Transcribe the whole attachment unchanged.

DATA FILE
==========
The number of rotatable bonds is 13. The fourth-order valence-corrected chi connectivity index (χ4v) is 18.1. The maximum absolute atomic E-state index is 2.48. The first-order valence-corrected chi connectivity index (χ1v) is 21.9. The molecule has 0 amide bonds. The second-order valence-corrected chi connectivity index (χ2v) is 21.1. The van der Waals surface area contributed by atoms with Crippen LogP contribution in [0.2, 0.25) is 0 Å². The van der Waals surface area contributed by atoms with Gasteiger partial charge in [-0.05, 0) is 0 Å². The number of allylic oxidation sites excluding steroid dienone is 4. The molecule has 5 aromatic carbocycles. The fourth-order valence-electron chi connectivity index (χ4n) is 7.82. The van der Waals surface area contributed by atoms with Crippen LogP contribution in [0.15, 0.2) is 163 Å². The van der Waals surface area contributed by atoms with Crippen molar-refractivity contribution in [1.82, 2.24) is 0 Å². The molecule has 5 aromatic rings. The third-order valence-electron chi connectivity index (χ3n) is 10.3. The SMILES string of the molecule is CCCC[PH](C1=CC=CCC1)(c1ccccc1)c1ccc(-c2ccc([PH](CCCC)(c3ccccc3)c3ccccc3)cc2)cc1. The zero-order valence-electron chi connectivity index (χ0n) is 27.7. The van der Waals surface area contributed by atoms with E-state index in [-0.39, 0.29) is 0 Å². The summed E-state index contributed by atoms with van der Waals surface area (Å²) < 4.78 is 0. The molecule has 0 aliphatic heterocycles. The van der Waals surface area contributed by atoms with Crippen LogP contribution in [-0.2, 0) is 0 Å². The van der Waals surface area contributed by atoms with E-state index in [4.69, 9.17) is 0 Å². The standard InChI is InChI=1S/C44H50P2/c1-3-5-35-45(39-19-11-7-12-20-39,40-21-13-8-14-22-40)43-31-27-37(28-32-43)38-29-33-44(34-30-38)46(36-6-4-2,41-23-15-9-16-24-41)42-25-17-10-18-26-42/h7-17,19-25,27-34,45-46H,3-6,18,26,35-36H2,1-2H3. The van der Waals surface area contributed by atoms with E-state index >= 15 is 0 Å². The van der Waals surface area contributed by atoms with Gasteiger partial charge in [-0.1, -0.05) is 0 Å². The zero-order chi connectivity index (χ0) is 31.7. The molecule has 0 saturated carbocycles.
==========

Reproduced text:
The number of rotatable bonds is 13. The fourth-order valence-corrected chi connectivity index (χ4v) is 18.1. The maximum absolute atomic E-state index is 2.48. The first-order valence-corrected chi connectivity index (χ1v) is 21.9. The molecule has 0 amide bonds. The second-order valence-corrected chi connectivity index (χ2v) is 21.1. The van der Waals surface area contributed by atoms with Crippen LogP contribution in [0.2, 0.25) is 0 Å². The van der Waals surface area contributed by atoms with Gasteiger partial charge in [-0.05, 0) is 0 Å². The number of allylic oxidation sites excluding steroid dienone is 4. The molecule has 5 aromatic carbocycles. The fourth-order valence-electron chi connectivity index (χ4n) is 7.82. The van der Waals surface area contributed by atoms with Crippen LogP contribution in [0.15, 0.2) is 163 Å². The van der Waals surface area contributed by atoms with Crippen molar-refractivity contribution in [1.82, 2.24) is 0 Å². The molecule has 5 aromatic rings. The third-order valence-electron chi connectivity index (χ3n) is 10.3. The SMILES string of the molecule is CCCC[PH](C1=CC=CCC1)(c1ccccc1)c1ccc(-c2ccc([PH](CCCC)(c3ccccc3)c3ccccc3)cc2)cc1. The zero-order valence-electron chi connectivity index (χ0n) is 27.7. The van der Waals surface area contributed by atoms with E-state index in [-0.39, 0.29) is 0 Å². The summed E-state index contributed by atoms with van der Waals surface area (Å²) < 4.78 is 0. The molecule has 0 aliphatic heterocycles. The van der Waals surface area contributed by atoms with Crippen LogP contribution in [-0.2, 0) is 0 Å². The van der Waals surface area contributed by atoms with E-state index in [4.69, 9.17) is 0 Å². The standard InChI is InChI=1S/C44H50P2/c1-3-5-35-45(39-19-11-7-12-20-39,40-21-13-8-14-22-40)43-31-27-37(28-32-43)38-29-33-44(34-30-38)46(36-6-4-2,41-23-15-9-16-24-41)42-25-17-10-18-26-42/h7-17,19-25,27-34,45-46H,3-6,18,26,35-36H2,1-2H3. The van der Waals surface area contributed by atoms with E-state index >= 15 is 0 Å². The van der Waals surface area contributed by atoms with Gasteiger partial charge in [-0.1, -0.05) is 0 Å². The zero-order chi connectivity index (χ0) is 31.7. The molecule has 0 saturated carbocycles.